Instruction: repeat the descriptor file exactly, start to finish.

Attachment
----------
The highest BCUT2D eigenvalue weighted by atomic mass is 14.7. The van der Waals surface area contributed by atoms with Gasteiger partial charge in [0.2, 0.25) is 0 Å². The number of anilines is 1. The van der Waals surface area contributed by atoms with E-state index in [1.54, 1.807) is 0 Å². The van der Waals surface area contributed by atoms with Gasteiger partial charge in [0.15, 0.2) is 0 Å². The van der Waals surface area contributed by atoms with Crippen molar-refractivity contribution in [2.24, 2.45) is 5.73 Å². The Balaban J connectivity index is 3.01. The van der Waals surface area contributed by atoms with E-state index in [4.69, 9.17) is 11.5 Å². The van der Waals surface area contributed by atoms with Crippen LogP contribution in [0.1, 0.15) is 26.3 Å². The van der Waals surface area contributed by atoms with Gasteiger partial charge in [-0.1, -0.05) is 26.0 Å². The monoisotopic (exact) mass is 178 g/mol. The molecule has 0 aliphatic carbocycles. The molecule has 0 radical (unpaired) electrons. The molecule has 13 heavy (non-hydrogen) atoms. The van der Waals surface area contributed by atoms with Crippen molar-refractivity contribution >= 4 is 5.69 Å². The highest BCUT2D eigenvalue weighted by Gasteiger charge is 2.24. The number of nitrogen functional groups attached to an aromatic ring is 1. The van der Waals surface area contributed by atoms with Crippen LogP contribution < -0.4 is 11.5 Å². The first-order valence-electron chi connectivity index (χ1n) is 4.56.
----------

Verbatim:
The highest BCUT2D eigenvalue weighted by atomic mass is 14.7. The van der Waals surface area contributed by atoms with Gasteiger partial charge in [0.2, 0.25) is 0 Å². The number of anilines is 1. The van der Waals surface area contributed by atoms with E-state index in [1.54, 1.807) is 0 Å². The van der Waals surface area contributed by atoms with Gasteiger partial charge in [0.15, 0.2) is 0 Å². The van der Waals surface area contributed by atoms with Crippen molar-refractivity contribution in [2.24, 2.45) is 5.73 Å². The Balaban J connectivity index is 3.01. The van der Waals surface area contributed by atoms with E-state index in [4.69, 9.17) is 11.5 Å². The van der Waals surface area contributed by atoms with Crippen LogP contribution in [0.1, 0.15) is 26.3 Å². The van der Waals surface area contributed by atoms with Gasteiger partial charge in [-0.1, -0.05) is 26.0 Å². The monoisotopic (exact) mass is 178 g/mol. The molecule has 0 aliphatic carbocycles. The molecule has 0 radical (unpaired) electrons. The molecule has 13 heavy (non-hydrogen) atoms. The van der Waals surface area contributed by atoms with Crippen molar-refractivity contribution >= 4 is 5.69 Å². The highest BCUT2D eigenvalue weighted by Gasteiger charge is 2.24. The number of nitrogen functional groups attached to an aromatic ring is 1. The van der Waals surface area contributed by atoms with Crippen LogP contribution < -0.4 is 11.5 Å². The first-order valence-electron chi connectivity index (χ1n) is 4.56.